Thursday , 17 October 2019
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How 25 Years of SEO Has Changed the World

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25 years ago, there was no search engine optimization. Now, it pretty much rules the world! So how did we go from some students having a hobby in a backroom, trying to create websites that were easy to find, to all businesses requiring the assistance of a search engine optimization company? Let’s take a walk down memory lane!

Let There Be Life (1991 to 2002)

Tim Berners-Lee launched the first website in the world, CERN, which is still live. Take a look at it to see how different websites then are from now. Since August 6, 1991, when CERN went live, everything changed. By 1993, the first search engine was developed, which was Excite. Yahoo! Started in 1994, followed by Google in 1997. There were no rules then, but Google saw a potential and started to work on algorithms.

The Toddler Years (2003 to 2005)

Optimization, although it wasn’t yet called that, was now very much alive. It was also very unethical. Google decided to change this, creating incentives for those who would play by the rules. Keyword stuffing and bad linking practices were heavily penalized, and results started to become more relevant and of higher values. A very first glimpse of creating personalized search results was offered, and SEO itself was born as well. The focus was strongly on inbound links, with Google being the overseer, encouraging people to “not be evil”.

Growing Up (2006 to 2009)

It became clear that the search experience should become more reactive. This is why the Universal Search by Google was developed. The content became more engaging, was delivered in real time, and included more images, video, and more. Google Suggest started in 2008, which was a project to improve search results. From here, they developed Google Analytics and Google Trends and these really were the foundations for the personalized web we know today.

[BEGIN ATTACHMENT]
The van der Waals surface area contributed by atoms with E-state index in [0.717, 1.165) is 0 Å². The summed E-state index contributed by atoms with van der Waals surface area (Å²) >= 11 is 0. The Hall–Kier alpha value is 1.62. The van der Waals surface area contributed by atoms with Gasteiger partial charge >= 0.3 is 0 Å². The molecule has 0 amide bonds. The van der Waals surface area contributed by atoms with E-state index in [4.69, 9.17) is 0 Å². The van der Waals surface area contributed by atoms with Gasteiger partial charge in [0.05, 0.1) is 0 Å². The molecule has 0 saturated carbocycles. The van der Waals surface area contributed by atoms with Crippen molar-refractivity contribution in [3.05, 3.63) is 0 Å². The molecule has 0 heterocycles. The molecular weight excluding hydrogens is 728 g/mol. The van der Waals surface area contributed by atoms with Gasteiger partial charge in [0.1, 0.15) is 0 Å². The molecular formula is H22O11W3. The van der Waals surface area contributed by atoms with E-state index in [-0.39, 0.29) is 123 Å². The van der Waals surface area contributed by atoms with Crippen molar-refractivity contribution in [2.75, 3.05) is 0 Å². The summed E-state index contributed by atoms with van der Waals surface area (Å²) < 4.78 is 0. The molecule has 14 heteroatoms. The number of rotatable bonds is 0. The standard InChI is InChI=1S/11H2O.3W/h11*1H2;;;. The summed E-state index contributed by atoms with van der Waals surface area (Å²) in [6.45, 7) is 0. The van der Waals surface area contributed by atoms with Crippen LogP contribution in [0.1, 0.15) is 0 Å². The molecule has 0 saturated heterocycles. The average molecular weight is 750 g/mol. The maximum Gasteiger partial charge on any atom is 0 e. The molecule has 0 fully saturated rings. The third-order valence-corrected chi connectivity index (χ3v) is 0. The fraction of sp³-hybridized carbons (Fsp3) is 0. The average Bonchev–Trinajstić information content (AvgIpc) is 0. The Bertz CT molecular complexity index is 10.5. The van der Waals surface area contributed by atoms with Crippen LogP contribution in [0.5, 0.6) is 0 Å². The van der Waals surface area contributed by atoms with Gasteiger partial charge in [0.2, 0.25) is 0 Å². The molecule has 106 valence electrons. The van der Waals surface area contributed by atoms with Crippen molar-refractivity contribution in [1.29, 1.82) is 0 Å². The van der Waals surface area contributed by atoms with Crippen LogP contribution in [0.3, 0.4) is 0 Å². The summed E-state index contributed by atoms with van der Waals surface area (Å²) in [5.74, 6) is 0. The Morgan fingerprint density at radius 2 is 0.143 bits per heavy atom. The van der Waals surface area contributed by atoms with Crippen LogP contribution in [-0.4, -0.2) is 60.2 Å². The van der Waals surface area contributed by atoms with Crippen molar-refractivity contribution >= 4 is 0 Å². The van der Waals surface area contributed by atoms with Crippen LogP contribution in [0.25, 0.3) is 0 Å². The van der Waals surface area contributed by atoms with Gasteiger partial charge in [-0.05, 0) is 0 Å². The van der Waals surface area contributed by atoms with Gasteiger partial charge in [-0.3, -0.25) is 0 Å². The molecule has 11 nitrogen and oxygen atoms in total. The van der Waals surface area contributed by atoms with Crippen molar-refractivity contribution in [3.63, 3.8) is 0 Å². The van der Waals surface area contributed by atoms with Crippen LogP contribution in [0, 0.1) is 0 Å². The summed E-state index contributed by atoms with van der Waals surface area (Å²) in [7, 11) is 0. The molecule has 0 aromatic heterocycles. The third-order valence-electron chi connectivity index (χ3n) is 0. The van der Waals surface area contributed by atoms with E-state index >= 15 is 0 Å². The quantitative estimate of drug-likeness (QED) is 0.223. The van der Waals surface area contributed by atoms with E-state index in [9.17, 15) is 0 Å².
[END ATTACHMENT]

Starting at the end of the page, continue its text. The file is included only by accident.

A Period of Enlightenment (2010 to 2012)

Things started to snowball all of a sudden, with Google making major changes that caused huge brands like Overstock and J.C. Penney to see their name dragged through the mud for not complying with the rules. In return, however, new search features were developed, including the Knowledge Graph by Google, and the concept of SERP (Search Engine Results Pages), which were in turn linked to local optimization efforts. Google Suggest grew up and become Google Instant, and Google+ was also born.

SEO Today (2013 to Now)

Today, we have a problem. People want to have a personalized experience, but they also want privacy. The two simply do not seem to go together, and there is also the issue of turf war between the social and the search. In the meantime, we are getting used to mobile optimization, which in turn is linked to both the social and the search, and which is loved by many, but equally criticized for violating privacy. Where things will go from here is anybody’s guess. What is for sure is that SEO won’t stand still.